Leadership Causes: Negative Employee Attitudes

Within the case of the mushroom factory it was very clear that each leader’s personality type was vastly different from the other, and with this came big differences within the dynamic of each team. Bringing to light the idea that personality is directly related to how successful a leadership is, and therefore the success or failure of their team or group. Although the idea of a connection between personality and leadership style was not always accepted, this idea is by no means a new one. The Big Five Personality Model gives researchers a structure upon which to identify the most common traits found in individuals and a basis upon which to examine the traits found to affect the success of leaders. One such study is the Qualitative and Quantitative Review of Personality and Leadership conducted by Judge, Bono, Ilies, and Gerhardt, (2002). The study revealed that three of The Big Five Traits were closely linked to leadership performance in the business setting.

So, what is The Big Five Personality Model? This is “a personality assessment model that taps five basic dimensions”. The five factors within this model are as follows:

(1) Extraversion vs. Introversion; refers to the degree to which we are comfortable with relationships. Extraverts are outgoing, sociable, assertive.

(2) Emotional stability vs. Neuroticism; individuals who are emotionally stable are better at with standing stress, than those who are neurotic. Emotionally stable people tend to be self confident, secure, and relaxed.

(3) Openness to experience vs. Closedness to experience; this trait refers to the degree to which an individual is interested in and likes to explore new things, such individuals are usually creative, curious, and broad-minded.

(4) Contentiousness vs. Lack of direction; this trait is associated with levels of responsibility, dependability, and persistence.

(5) Agreeableness vs. Antagonism; this is an individual’s natural tendency to submit humbly to another person’s wishes. Individuals who are agreeable are good-natured, trusting, cooperative and more likeable.

Although possessing all the right traits does not mean that a leader will be successful. Judge and his colleagues have found that, low neuroticism, high extroversion, and high openness to experience were correlated with successful leadership in an analysis done on business leaders. While agreeableness and contentiousness were not closely linked to leadership performance in the business settings. However a study carried out by Murray R. Barrick, Michael K. Mount (1991) also showed contentiousness as well as extraversion, to be important to job performance, and agreeableness to be not so important.

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Now that we know what The Big Five Personality Model is and how it correlates to leadership success and job performance, given the evidence of correlations between certain personality traits and successful leadership and job performance, an assessment of the team leader’s can be evaluated, based on the personality traits they have.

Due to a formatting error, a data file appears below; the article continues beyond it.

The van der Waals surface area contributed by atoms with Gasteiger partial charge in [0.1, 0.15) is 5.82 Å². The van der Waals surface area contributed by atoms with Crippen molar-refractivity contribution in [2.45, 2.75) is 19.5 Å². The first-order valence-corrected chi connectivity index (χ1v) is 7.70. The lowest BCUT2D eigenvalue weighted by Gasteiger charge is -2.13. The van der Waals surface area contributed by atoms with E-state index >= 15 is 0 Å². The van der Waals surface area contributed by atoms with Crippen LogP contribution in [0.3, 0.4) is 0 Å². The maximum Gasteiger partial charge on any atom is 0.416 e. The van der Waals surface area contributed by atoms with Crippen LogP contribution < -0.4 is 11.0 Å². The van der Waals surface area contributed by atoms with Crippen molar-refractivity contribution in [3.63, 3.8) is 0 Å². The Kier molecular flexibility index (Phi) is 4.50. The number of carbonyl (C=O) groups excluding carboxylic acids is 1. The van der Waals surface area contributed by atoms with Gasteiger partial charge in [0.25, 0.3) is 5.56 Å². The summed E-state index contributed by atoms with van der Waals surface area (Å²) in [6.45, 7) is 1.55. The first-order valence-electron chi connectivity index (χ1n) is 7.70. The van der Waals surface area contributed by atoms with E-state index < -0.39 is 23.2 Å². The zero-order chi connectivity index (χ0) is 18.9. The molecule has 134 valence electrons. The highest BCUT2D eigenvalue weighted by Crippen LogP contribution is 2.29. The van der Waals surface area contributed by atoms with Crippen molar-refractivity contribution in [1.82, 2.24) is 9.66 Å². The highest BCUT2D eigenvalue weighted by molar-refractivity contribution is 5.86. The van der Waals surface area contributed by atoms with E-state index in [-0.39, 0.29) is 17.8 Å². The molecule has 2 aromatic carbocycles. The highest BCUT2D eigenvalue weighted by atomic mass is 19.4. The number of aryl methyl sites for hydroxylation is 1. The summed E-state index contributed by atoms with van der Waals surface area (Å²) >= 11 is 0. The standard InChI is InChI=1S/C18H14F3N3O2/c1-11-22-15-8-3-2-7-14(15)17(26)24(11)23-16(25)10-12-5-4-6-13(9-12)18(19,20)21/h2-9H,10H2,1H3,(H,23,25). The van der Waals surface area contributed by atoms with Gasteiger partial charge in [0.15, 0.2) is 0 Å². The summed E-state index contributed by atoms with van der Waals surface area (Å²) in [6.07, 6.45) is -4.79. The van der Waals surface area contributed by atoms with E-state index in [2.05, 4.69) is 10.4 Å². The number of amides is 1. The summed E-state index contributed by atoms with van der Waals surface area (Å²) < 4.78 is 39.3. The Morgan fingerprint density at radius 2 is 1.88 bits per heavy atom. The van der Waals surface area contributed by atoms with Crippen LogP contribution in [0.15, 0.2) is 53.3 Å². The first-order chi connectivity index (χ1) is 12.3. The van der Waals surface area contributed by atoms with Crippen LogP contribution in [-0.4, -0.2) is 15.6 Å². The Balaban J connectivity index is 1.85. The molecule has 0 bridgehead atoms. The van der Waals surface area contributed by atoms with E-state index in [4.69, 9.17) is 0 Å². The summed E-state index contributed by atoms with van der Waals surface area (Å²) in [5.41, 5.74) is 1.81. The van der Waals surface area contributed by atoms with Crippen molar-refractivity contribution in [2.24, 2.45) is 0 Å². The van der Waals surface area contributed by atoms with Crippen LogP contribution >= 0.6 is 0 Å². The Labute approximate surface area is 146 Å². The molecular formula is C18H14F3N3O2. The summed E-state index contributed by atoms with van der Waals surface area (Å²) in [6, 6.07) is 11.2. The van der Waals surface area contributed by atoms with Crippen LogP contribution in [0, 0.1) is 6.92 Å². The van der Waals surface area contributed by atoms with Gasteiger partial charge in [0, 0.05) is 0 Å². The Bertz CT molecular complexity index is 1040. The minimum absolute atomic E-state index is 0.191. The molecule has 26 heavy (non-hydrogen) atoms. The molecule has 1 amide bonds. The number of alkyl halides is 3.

However before we get to the team leaders let us begin with the department leader Richard Long. The case study describes him as “Suffering from shyness” and having “great difficulty communicating with his subordinates…” from this description it can be concluded that Mr. Long is introverted. Introversion is associated with poor interpersonal skills, and the lack of such skills caused him to ineffectively communicate information. In particular the information about the change which was to take place within the company.

Now, let us move onto the team leaders, starting with John Ritch the leader of team A, and then moving on to teams B and C. John Ritch’s description states that “John did not socialize much with the other members of the group;” , from this description, introversion in terms of lack of wanting to socialise is clear, which may have contributed to a lack of cohesiveness within his team after the teams were reorganised into a production team and a manufacturing team, causing some members to feel as though they just did not fit in.

This assessment will now focus on Valentino Rockford the leader of team B. Mr. Rockford was described in the case study as “a true playboy… The other men on the team waited eagerly every Monday morning to hear the tales of the preceding weekend.” This shows that Mr. Rockford was highly social, one of the characteristics of an extraverted personality trait. However the case also stated that Mr. Rockford had “occasional errors in judgment … when he came in too hung-over on Mondays to get the work out.” This indicates low levels of contentiousness, in that Mr. Rockford’s drunkenness at work showed a lack of responsibility. This meant that although Mr. Rockford may have been effective in motivating his team to produce the minimum standard of work he failed to give his team any direction. Resulting in output that was merely acceptable. This was also seen in the saving phase of the case study, where Val’s extroversion allowed him to increase employee morale, but his lack of direction meant that problems such as absenteeism increased.